Common Ground Provides Urban Oasis for Summer Fun


School may be out, but the work continues for many charter schools throughout New York and Connecticut! These schools are putting in overtime to beat the summer slide, offering extended school years and programs aimed at keeping students engaged as the temperatures rise. Here’s how campers in New Haven are enjoying an urban oasis on the campus of Common Ground High School this summer!


Long before legislation was put into place in Connecticut allowing for public charter schools, the founders of Common Ground High School had been running a host of incredible programs in the greater New Haven area aimed at connecting young people to the resources within their own communities. One of those early programs, an ecology summer camp at the West Rock Nature Center, continues to this day on the 20-acre urban farm that is now the charter school’s high school campus.

Joel Tolman, Director of Community Engagement at Common Ground High School, took us on a tour recently of the camp grounds where we encountered lively campers, fun and games, as well as Common Ground students and alumni in a variety of roles associated with the camp and the grounds of the school.


Of the approximate 195 students who attend Common Ground, roughly 60-80 of them take on a variety of summer jobs, Tolman says. Some work with farm crews, some with habitat restoration, while others have jobs at the camp itself as counselors. The 300+ campers, Tolman says, start as early as age four and by age 12, can become junior counselors and eventually counselors once they reach high school age.

Unsurprisingly, Tolman says that many Common Ground campers, students and alumni find ways to come back year after year. Two such individuals we met during our tour were Common Ground students Miranda Holland and Aziz Muhammad who are going into their senior and junior years, respectively.

CGstudents.jpgHolland (l) and Muhammad (r) take a quick photo break!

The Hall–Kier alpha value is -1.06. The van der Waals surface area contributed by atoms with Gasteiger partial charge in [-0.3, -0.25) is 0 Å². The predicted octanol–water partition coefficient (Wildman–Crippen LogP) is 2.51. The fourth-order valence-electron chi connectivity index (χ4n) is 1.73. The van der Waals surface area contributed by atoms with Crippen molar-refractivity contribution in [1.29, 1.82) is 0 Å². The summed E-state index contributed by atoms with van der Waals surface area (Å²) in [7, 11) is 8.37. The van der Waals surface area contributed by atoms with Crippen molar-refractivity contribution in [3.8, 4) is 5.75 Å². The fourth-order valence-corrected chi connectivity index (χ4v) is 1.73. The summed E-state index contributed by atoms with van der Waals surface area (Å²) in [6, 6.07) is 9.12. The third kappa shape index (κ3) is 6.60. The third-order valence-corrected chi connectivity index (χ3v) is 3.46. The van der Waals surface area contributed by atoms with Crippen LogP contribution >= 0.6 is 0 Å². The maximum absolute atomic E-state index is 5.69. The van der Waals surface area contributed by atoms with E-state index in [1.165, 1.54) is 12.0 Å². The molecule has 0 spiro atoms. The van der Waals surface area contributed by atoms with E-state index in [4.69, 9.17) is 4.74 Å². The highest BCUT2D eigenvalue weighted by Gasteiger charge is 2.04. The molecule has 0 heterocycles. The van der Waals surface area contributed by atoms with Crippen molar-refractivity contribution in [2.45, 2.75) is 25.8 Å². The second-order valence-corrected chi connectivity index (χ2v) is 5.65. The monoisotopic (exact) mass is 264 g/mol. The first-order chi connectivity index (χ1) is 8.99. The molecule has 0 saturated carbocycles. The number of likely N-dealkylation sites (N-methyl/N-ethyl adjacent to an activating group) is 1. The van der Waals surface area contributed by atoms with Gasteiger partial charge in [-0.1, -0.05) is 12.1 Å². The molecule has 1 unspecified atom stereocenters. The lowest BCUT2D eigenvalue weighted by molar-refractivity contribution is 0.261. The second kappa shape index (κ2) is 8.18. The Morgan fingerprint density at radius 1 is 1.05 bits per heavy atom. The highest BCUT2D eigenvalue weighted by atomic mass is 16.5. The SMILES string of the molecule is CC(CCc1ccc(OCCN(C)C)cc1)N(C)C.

Both Holland and Muhammad have big plans once they leave Common Ground. Holland hopes to work in environmental policy or agriculture, while Muhammad hopes to one day work with children, specifically in pediatrics. They say their experience attending Common Ground, both during the school year with its focus on environmental justice and as summer camp counselors, has helped them in their pursuit of those goals.

"It’s really nice to see the school in a different way," Holland says of the transformation the camp makes over the summer. Muhammad added that working with the young campers is a great way to spend the summer, saying otherwise he may be forced to "be at my house playing video games, not doing anything productive."


For those of us who aren’t so lucky to spend our summer at Common Ground, their team runs an incredible Instagram account. There, you can live vicariously as you scroll through photo after photo of smiling faces, farm animals and ecological adventures

Here’s hoping Common Ground seriously considers creating a summer camp for grownups one day!


To get more of our Overtime series, be sure to check us out on Instagram at @necharters!

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Common Ground Provides Urban Oasis for Summer Fun
Common Ground Provides Urban Oasis for Summer Fun
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